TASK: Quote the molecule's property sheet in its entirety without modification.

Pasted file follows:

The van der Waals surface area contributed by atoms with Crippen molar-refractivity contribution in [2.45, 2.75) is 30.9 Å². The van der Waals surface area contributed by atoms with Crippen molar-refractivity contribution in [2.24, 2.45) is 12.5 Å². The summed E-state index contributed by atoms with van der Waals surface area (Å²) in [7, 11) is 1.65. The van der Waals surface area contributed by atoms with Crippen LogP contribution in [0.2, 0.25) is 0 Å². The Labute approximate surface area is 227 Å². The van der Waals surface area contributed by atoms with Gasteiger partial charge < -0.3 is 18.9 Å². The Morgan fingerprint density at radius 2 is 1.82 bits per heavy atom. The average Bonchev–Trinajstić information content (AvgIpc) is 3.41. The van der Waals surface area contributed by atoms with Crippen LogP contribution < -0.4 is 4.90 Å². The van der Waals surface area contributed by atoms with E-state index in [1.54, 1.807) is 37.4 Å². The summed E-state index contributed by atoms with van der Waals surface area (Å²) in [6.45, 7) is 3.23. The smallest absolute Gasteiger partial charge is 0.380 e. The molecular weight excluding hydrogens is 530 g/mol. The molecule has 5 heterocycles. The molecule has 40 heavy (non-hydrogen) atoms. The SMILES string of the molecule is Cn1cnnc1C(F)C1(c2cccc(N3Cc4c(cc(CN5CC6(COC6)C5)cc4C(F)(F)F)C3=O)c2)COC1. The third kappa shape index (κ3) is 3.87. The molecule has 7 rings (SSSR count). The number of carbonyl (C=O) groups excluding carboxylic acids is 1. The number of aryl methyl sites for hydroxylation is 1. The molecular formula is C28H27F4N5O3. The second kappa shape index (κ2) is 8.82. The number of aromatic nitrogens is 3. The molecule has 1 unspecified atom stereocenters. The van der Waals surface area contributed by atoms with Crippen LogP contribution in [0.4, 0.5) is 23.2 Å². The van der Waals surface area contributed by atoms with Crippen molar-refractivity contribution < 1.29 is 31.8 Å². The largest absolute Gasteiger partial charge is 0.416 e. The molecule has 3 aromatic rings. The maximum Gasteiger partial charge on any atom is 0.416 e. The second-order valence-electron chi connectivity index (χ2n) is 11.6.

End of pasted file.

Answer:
The van der Waals surface area contributed by atoms with Crippen molar-refractivity contribution in [2.45, 2.75) is 30.9 Å². The van der Waals surface area contributed by atoms with Crippen molar-refractivity contribution in [2.24, 2.45) is 12.5 Å². The summed E-state index contributed by atoms with van der Waals surface area (Å²) in [7, 11) is 1.65. The van der Waals surface area contributed by atoms with Crippen LogP contribution in [0.2, 0.25) is 0 Å². The Labute approximate surface area is 227 Å². The van der Waals surface area contributed by atoms with Gasteiger partial charge < -0.3 is 18.9 Å². The Morgan fingerprint density at radius 2 is 1.82 bits per heavy atom. The average Bonchev–Trinajstić information content (AvgIpc) is 3.41. The van der Waals surface area contributed by atoms with Crippen LogP contribution < -0.4 is 4.90 Å². The van der Waals surface area contributed by atoms with E-state index in [1.54, 1.807) is 37.4 Å². The summed E-state index contributed by atoms with van der Waals surface area (Å²) in [6.45, 7) is 3.23. The smallest absolute Gasteiger partial charge is 0.380 e. The molecular weight excluding hydrogens is 530 g/mol. The molecule has 5 heterocycles. The molecule has 40 heavy (non-hydrogen) atoms. The SMILES string of the molecule is Cn1cnnc1C(F)C1(c2cccc(N3Cc4c(cc(CN5CC6(COC6)C5)cc4C(F)(F)F)C3=O)c2)COC1. The third kappa shape index (κ3) is 3.87. The molecule has 7 rings (SSSR count). The number of carbonyl (C=O) groups excluding carboxylic acids is 1. The number of aryl methyl sites for hydroxylation is 1. The molecular formula is C28H27F4N5O3. The second kappa shape index (κ2) is 8.82. The number of aromatic nitrogens is 3. The molecule has 1 unspecified atom stereocenters. The van der Waals surface area contributed by atoms with Crippen LogP contribution in [0.4, 0.5) is 23.2 Å². The van der Waals surface area contributed by atoms with Crippen molar-refractivity contribution < 1.29 is 31.8 Å². The largest absolute Gasteiger partial charge is 0.416 e. The molecule has 3 aromatic rings. The maximum Gasteiger partial charge on any atom is 0.416 e. The second-order valence-electron chi connectivity index (χ2n) is 11.6.